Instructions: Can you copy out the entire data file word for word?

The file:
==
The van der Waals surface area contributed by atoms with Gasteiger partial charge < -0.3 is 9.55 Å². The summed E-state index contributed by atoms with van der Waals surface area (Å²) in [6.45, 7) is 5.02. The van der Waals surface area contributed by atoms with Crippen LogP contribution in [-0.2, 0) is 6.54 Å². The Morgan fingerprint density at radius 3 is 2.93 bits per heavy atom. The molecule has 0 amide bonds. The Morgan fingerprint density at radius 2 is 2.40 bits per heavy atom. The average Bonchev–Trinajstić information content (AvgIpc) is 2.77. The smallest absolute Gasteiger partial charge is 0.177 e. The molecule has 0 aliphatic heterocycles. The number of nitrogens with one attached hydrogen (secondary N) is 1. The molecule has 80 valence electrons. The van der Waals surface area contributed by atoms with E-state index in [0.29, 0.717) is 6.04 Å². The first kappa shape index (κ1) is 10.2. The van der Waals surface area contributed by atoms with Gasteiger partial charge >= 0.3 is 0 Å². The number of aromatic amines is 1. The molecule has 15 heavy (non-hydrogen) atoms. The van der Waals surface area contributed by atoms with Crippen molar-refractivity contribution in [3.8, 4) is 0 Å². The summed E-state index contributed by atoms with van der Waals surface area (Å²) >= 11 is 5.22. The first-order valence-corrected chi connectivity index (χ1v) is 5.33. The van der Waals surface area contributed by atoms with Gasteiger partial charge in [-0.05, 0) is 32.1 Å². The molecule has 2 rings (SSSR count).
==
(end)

The van der Waals surface area contributed by atoms with Gasteiger partial charge < -0.3 is 9.55 Å². The summed E-state index contributed by atoms with van der Waals surface area (Å²) in [6.45, 7) is 5.02. The van der Waals surface area contributed by atoms with Crippen LogP contribution in [-0.2, 0) is 6.54 Å². The Morgan fingerprint density at radius 3 is 2.93 bits per heavy atom. The molecule has 0 amide bonds. The Morgan fingerprint density at radius 2 is 2.40 bits per heavy atom. The average Bonchev–Trinajstić information content (AvgIpc) is 2.77. The smallest absolute Gasteiger partial charge is 0.177 e. The molecule has 0 aliphatic heterocycles. The number of nitrogens with one attached hydrogen (secondary N) is 1. The molecule has 80 valence electrons. The van der Waals surface area contributed by atoms with E-state index in [0.29, 0.717) is 6.04 Å². The first kappa shape index (κ1) is 10.2. The van der Waals surface area contributed by atoms with Gasteiger partial charge >= 0.3 is 0 Å². The number of aromatic amines is 1. The molecule has 15 heavy (non-hydrogen) atoms. The van der Waals surface area contributed by atoms with Crippen molar-refractivity contribution in [3.8, 4) is 0 Å². The summed E-state index contributed by atoms with van der Waals surface area (Å²) >= 11 is 5.22. The first-order valence-corrected chi connectivity index (χ1v) is 5.33. The van der Waals surface area contributed by atoms with Gasteiger partial charge in [-0.05, 0) is 32.1 Å². The molecule has 2 rings (SSSR count).